WHY WE MUST AGREE TO DIS­AGREE AT LIM­MUD

The Jewish Chronicle - - COMMENT -

Last week’s col­umn by Me­lanie Phillips, to­gether with Richard Bol­chover’s let­ter ( JC, Jan 15) came on the back of a large amount of cov­er­age and so­cial me­dia posts scru­ti­n­is­ing my de­ci­sion to ask Tu­via Te­nen­bom to step down from a Lim­mud ses­sion to which I had pre­vi­ously in­vited him.

My de­ci­sion had noth­ing to do with his political views.

Rather, the de­ci­sion was made be­cause the for­mat of the ses­sion al­lowed for no more than three speak­ers and I had booked one too many in er­ror, and what had started out as a light-hearted af­fair turned out, when speak­ers be­gan talk­ing to me about what they wanted to present, to be a rather more se­ri­ous en­ter­prise.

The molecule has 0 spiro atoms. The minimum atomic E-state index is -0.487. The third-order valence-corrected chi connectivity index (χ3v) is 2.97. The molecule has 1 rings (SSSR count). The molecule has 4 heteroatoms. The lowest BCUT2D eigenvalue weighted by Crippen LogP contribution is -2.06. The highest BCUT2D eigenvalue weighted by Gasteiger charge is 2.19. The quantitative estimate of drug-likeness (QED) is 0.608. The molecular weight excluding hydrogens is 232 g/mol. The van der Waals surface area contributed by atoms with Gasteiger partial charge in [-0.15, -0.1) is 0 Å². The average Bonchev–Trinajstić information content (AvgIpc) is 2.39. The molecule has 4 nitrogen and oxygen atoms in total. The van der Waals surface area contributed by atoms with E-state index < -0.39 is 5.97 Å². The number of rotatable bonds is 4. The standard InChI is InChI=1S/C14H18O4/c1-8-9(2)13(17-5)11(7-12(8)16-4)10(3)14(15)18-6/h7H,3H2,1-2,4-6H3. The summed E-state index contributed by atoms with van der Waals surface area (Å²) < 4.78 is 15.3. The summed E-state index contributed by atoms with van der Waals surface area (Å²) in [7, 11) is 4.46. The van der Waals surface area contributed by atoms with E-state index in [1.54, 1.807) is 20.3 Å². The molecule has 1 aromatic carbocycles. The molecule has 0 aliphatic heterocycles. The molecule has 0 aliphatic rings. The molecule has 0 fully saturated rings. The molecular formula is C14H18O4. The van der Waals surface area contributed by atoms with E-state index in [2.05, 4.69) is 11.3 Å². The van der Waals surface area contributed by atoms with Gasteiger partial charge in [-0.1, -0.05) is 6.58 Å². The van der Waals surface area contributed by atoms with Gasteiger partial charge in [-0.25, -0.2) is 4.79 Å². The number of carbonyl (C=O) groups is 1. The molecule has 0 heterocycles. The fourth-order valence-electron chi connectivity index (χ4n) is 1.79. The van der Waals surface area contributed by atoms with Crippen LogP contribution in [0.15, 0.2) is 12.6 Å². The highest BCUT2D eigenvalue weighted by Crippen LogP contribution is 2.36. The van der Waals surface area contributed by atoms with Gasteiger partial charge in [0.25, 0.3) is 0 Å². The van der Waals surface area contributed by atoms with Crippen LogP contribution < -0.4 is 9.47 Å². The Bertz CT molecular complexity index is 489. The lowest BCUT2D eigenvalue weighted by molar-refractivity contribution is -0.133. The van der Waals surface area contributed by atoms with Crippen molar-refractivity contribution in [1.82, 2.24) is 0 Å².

Given the more satir­i­cal tone of his writ­ten work, it felt that this ses­sion was no longer the right space for Mr. Te­nen­bom’s more com­bat­ive style.

Lim­mud should al­ways seek to work hard to be a wel­com­ing space for Jews with a di­verse range of views. This is why I or­gan­ised and fa­cil­i­tated a suc­cess­ful panel en­ti­tled ‘‘Is Lim­mud Bi­ased?’’. As some­one who be­lieves pas­sion­ately in di­a­logue, plu­ral­ism and Jewish peo­ple­hood, I take se­ri­ously the crit­i­cisms made, even though many have been in­ac­cu­rate and hurt­ful. Bal­anc­ing com­pet­ing in­ter­ests and opin­ions is never easy, but I will keep try­ing. Keith Kahn-Har­ris Lon­don

Newspapers in English

Newspapers from UK

© PressReader. All rights reserved.